Kim et al have described application of a veno-venous type extracorporeal membrane oxygenator (ECMO) in high-risk tracheal procedures in six cases, including five patients with tracheal stenosis.13 During ECMO perfusion, the surgeons could concentrate on the procedure without worrying about patients’ oxygenation. However, ECMO also has its own risks, such as thromboembolism and bleeding due to anticoagulation. In our case, ECMO was established safely without complication. While conventional ventilation is sufficient for the vast major- ity of patients undergoing tracheobronchial intervention, a subset of patients cannot maintain respiratory function during intervention and can be safely bridged with ECMO support.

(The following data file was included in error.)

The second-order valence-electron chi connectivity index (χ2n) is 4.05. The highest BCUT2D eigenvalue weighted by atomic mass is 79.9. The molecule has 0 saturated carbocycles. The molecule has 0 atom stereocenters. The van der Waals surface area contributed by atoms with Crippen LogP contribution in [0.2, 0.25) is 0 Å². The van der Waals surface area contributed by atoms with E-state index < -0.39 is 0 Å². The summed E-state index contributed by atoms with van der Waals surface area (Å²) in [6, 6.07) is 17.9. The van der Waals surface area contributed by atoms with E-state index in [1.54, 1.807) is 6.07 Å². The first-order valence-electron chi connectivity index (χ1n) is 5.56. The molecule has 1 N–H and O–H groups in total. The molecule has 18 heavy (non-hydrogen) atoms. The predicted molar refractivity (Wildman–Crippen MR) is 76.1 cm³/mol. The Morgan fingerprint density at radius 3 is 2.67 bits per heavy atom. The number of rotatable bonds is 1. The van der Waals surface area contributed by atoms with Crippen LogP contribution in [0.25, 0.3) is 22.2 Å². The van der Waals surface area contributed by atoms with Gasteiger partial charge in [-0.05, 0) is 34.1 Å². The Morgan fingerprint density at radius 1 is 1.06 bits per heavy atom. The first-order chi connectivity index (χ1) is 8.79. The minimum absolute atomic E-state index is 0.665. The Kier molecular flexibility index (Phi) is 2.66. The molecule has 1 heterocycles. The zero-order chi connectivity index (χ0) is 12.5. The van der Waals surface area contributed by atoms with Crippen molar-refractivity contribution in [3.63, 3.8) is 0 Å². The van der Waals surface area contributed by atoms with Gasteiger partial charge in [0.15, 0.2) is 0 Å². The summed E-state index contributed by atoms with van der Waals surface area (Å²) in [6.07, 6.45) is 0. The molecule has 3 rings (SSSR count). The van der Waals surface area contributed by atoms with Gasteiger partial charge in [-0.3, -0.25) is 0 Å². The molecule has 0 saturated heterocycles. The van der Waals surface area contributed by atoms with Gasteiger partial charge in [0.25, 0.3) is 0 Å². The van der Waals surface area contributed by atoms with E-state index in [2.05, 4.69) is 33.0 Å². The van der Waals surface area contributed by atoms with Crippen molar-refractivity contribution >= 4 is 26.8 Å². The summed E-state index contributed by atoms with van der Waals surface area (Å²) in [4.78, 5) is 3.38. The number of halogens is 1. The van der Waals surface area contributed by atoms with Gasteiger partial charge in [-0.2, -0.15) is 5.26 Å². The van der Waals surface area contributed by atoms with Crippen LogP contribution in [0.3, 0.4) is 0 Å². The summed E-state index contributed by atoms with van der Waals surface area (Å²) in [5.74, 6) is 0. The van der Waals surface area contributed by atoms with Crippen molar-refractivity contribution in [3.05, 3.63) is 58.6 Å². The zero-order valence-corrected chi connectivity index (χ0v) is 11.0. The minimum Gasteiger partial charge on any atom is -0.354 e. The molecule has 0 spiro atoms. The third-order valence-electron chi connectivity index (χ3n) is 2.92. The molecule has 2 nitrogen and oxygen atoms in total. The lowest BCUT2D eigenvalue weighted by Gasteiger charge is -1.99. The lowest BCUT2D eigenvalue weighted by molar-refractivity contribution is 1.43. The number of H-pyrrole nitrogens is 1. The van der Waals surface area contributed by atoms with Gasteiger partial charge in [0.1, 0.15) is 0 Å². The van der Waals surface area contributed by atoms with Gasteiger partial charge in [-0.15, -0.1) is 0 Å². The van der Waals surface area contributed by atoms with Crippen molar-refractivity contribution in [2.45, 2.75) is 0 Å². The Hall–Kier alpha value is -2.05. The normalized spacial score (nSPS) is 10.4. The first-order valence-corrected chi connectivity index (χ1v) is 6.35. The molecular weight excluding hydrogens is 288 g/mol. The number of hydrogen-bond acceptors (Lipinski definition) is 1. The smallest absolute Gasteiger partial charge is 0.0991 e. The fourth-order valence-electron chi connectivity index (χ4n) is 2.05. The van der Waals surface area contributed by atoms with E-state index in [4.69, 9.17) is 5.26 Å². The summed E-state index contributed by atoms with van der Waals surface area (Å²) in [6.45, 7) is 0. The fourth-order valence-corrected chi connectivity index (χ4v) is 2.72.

In patients with endobronchial tuberculosis, tracheal steno- sis is a dreaded complication which should be always kept in mind while starting treatment. Diagnostic confusion can occur as the symptoms can simulate major pulmonary disorders such as bronchial asthma and lung cancer. Antituberculosis chemotherapy remains the mainstay of treatment. The role of corticosteroids is controversial, and even with timely treat- ment, some patients eventually progress to tracheobronchial stenosis. Bronchoscopic-guided balloon dilatation can be done as a single procedure, or may require repeated staged events, and cryotherapy may help. Stents, preferably silicone stents, may be inserted to maintain airway patency. Should these measures fail, surgical options including bronchoplasty can be explored to help patients with debilitating stenosis. Other treatment options include sleeve resection, carinal resection, reconstruction of the bronchus or trachea and end-to-end anastomosis. This case highlights the use of ECMO as a salvage procedure and as an adjunct to the optimal management of a difficult airway when the patient cannot be adequately ventilated through an ET tube and when there is complete stenosis of the central airway.